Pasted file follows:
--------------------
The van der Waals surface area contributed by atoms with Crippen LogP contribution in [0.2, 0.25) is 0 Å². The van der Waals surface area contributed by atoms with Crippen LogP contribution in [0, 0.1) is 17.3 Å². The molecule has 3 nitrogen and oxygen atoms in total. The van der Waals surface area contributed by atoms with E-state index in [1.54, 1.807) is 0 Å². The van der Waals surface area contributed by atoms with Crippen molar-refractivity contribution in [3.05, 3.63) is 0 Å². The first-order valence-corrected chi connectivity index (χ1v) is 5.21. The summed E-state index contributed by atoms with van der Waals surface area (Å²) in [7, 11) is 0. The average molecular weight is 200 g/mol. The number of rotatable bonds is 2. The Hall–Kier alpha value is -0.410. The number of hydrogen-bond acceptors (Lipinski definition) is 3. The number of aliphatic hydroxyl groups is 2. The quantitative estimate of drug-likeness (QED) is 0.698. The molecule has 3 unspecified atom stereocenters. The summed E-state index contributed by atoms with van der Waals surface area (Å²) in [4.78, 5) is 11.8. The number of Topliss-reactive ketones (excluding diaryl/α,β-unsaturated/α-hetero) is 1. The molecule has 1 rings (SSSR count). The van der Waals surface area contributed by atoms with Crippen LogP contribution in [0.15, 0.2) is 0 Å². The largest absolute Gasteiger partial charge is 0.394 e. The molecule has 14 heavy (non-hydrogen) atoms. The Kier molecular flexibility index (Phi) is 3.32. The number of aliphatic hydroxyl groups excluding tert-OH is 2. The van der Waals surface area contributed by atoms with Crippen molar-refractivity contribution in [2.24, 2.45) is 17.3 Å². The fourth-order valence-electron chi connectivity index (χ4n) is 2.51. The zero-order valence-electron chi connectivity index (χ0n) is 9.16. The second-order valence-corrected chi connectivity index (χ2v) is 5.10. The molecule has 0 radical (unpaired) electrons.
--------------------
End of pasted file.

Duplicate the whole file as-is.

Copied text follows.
The van der Waals surface area contributed by atoms with Crippen LogP contribution in [0.2, 0.25) is 0 Å². The van der Waals surface area contributed by atoms with Crippen LogP contribution in [0, 0.1) is 17.3 Å². The molecule has 3 nitrogen and oxygen atoms in total. The van der Waals surface area contributed by atoms with E-state index in [1.54, 1.807) is 0 Å². The van der Waals surface area contributed by atoms with Crippen molar-refractivity contribution in [3.05, 3.63) is 0 Å². The first-order valence-corrected chi connectivity index (χ1v) is 5.21. The summed E-state index contributed by atoms with van der Waals surface area (Å²) in [7, 11) is 0. The average molecular weight is 200 g/mol. The number of rotatable bonds is 2. The Hall–Kier alpha value is -0.410. The number of hydrogen-bond acceptors (Lipinski definition) is 3. The number of aliphatic hydroxyl groups is 2. The quantitative estimate of drug-likeness (QED) is 0.698. The molecule has 3 unspecified atom stereocenters. The summed E-state index contributed by atoms with van der Waals surface area (Å²) in [4.78, 5) is 11.8. The number of Topliss-reactive ketones (excluding diaryl/α,β-unsaturated/α-hetero) is 1. The molecule has 1 rings (SSSR count). The van der Waals surface area contributed by atoms with Crippen LogP contribution in [0.15, 0.2) is 0 Å². The largest absolute Gasteiger partial charge is 0.394 e. The molecule has 14 heavy (non-hydrogen) atoms. The Kier molecular flexibility index (Phi) is 3.32. The number of aliphatic hydroxyl groups excluding tert-OH is 2. The van der Waals surface area contributed by atoms with Crippen molar-refractivity contribution in [2.24, 2.45) is 17.3 Å². The fourth-order valence-electron chi connectivity index (χ4n) is 2.51. The zero-order valence-electron chi connectivity index (χ0n) is 9.16. The second-order valence-corrected chi connectivity index (χ2v) is 5.10. The molecule has 0 radical (unpaired) electrons.